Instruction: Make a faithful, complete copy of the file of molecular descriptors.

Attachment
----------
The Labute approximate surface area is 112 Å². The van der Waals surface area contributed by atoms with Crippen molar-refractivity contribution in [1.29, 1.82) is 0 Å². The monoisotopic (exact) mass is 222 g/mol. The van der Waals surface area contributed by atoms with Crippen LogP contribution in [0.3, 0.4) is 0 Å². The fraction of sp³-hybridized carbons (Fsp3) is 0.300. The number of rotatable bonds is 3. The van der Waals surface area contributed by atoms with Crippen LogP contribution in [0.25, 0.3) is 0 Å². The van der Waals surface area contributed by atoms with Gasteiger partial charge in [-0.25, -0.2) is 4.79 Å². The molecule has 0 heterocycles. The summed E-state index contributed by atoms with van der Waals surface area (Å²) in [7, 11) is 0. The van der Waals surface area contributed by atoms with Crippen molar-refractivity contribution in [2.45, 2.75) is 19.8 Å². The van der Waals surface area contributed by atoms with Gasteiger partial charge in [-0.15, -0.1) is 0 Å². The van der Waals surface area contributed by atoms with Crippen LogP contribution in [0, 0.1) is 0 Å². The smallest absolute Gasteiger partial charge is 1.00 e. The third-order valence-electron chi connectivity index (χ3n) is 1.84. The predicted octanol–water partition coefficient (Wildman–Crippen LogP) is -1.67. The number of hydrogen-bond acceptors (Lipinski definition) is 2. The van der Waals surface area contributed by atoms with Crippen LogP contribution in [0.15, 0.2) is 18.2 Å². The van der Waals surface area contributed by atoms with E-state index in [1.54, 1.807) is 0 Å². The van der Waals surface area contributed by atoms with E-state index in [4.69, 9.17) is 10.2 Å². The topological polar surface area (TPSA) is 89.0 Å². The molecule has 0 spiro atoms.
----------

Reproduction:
The Labute approximate surface area is 112 Å². The van der Waals surface area contributed by atoms with Crippen molar-refractivity contribution in [1.29, 1.82) is 0 Å². The monoisotopic (exact) mass is 222 g/mol. The van der Waals surface area contributed by atoms with Crippen LogP contribution in [0.3, 0.4) is 0 Å². The fraction of sp³-hybridized carbons (Fsp3) is 0.300. The number of rotatable bonds is 3. The van der Waals surface area contributed by atoms with Crippen LogP contribution in [0.25, 0.3) is 0 Å². The van der Waals surface area contributed by atoms with Gasteiger partial charge in [-0.25, -0.2) is 4.79 Å². The molecule has 0 heterocycles. The summed E-state index contributed by atoms with van der Waals surface area (Å²) in [7, 11) is 0. The van der Waals surface area contributed by atoms with Crippen molar-refractivity contribution in [2.45, 2.75) is 19.8 Å². The van der Waals surface area contributed by atoms with Gasteiger partial charge in [-0.15, -0.1) is 0 Å². The van der Waals surface area contributed by atoms with Crippen LogP contribution in [0, 0.1) is 0 Å². The smallest absolute Gasteiger partial charge is 1.00 e. The third-order valence-electron chi connectivity index (χ3n) is 1.84. The predicted octanol–water partition coefficient (Wildman–Crippen LogP) is -1.67. The number of hydrogen-bond acceptors (Lipinski definition) is 2. The van der Waals surface area contributed by atoms with Crippen LogP contribution in [0.15, 0.2) is 18.2 Å². The van der Waals surface area contributed by atoms with E-state index in [1.54, 1.807) is 0 Å². The van der Waals surface area contributed by atoms with E-state index in [4.69, 9.17) is 10.2 Å². The topological polar surface area (TPSA) is 89.0 Å². The molecule has 0 spiro atoms.